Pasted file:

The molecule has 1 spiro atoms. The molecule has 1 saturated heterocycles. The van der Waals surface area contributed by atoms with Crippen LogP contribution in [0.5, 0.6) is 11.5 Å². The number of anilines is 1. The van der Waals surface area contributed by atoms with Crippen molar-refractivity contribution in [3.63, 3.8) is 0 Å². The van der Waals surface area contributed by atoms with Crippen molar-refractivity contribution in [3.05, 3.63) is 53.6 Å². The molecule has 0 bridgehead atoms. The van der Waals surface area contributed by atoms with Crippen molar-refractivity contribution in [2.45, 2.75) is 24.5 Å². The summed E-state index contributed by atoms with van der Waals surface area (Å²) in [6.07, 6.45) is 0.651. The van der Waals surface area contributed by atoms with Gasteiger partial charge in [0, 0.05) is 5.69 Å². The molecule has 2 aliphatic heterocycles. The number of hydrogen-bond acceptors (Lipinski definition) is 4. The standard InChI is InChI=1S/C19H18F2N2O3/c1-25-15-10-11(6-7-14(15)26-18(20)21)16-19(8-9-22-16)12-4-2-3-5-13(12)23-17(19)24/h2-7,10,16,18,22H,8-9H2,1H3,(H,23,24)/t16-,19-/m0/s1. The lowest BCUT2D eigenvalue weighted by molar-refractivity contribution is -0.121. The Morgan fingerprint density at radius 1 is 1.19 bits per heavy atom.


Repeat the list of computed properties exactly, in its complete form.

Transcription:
The molecule has 1 spiro atoms. The molecule has 1 saturated heterocycles. The van der Waals surface area contributed by atoms with Crippen LogP contribution in [0.5, 0.6) is 11.5 Å². The number of anilines is 1. The van der Waals surface area contributed by atoms with Crippen molar-refractivity contribution in [3.63, 3.8) is 0 Å². The van der Waals surface area contributed by atoms with Crippen molar-refractivity contribution in [3.05, 3.63) is 53.6 Å². The molecule has 0 bridgehead atoms. The van der Waals surface area contributed by atoms with Crippen molar-refractivity contribution in [2.45, 2.75) is 24.5 Å². The summed E-state index contributed by atoms with van der Waals surface area (Å²) in [6.07, 6.45) is 0.651. The van der Waals surface area contributed by atoms with Gasteiger partial charge in [0, 0.05) is 5.69 Å². The molecule has 2 aliphatic heterocycles. The number of hydrogen-bond acceptors (Lipinski definition) is 4. The standard InChI is InChI=1S/C19H18F2N2O3/c1-25-15-10-11(6-7-14(15)26-18(20)21)16-19(8-9-22-16)12-4-2-3-5-13(12)23-17(19)24/h2-7,10,16,18,22H,8-9H2,1H3,(H,23,24)/t16-,19-/m0/s1. The lowest BCUT2D eigenvalue weighted by molar-refractivity contribution is -0.121. The Morgan fingerprint density at radius 1 is 1.19 bits per heavy atom.